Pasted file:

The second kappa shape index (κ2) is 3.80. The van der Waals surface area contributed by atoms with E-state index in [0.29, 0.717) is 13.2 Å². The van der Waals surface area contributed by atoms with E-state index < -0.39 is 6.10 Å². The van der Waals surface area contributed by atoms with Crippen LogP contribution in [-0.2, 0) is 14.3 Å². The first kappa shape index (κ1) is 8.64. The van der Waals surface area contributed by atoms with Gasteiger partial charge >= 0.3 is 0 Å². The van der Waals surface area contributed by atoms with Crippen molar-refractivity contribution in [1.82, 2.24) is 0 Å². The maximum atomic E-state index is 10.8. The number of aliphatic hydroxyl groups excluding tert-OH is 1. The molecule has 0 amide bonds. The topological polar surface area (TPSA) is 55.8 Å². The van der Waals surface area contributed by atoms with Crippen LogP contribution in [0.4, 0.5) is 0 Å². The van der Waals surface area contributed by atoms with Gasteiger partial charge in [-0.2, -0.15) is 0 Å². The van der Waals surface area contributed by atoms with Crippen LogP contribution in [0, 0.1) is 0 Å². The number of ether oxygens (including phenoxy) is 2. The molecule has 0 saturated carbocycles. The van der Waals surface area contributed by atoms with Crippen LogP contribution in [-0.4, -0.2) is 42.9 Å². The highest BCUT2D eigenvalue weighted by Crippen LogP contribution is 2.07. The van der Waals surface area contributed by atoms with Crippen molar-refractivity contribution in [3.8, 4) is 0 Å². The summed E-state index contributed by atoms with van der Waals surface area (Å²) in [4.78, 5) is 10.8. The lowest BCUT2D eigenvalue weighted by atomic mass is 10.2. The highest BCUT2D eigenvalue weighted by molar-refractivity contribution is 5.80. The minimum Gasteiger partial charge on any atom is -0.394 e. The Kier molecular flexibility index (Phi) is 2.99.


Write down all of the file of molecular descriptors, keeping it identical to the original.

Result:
The second kappa shape index (κ2) is 3.80. The van der Waals surface area contributed by atoms with E-state index in [0.29, 0.717) is 13.2 Å². The van der Waals surface area contributed by atoms with E-state index < -0.39 is 6.10 Å². The van der Waals surface area contributed by atoms with Crippen LogP contribution in [-0.2, 0) is 14.3 Å². The first kappa shape index (κ1) is 8.64. The van der Waals surface area contributed by atoms with Gasteiger partial charge >= 0.3 is 0 Å². The van der Waals surface area contributed by atoms with Crippen molar-refractivity contribution in [1.82, 2.24) is 0 Å². The maximum atomic E-state index is 10.8. The number of aliphatic hydroxyl groups excluding tert-OH is 1. The molecule has 0 amide bonds. The topological polar surface area (TPSA) is 55.8 Å². The van der Waals surface area contributed by atoms with Crippen LogP contribution in [0.4, 0.5) is 0 Å². The van der Waals surface area contributed by atoms with Gasteiger partial charge in [-0.2, -0.15) is 0 Å². The van der Waals surface area contributed by atoms with Crippen LogP contribution in [0, 0.1) is 0 Å². The number of ether oxygens (including phenoxy) is 2. The molecule has 0 saturated carbocycles. The van der Waals surface area contributed by atoms with Crippen LogP contribution in [-0.4, -0.2) is 42.9 Å². The highest BCUT2D eigenvalue weighted by Crippen LogP contribution is 2.07. The van der Waals surface area contributed by atoms with Crippen molar-refractivity contribution in [3.8, 4) is 0 Å². The summed E-state index contributed by atoms with van der Waals surface area (Å²) in [4.78, 5) is 10.8. The lowest BCUT2D eigenvalue weighted by atomic mass is 10.2. The highest BCUT2D eigenvalue weighted by molar-refractivity contribution is 5.80. The minimum Gasteiger partial charge on any atom is -0.394 e. The Kier molecular flexibility index (Phi) is 2.99.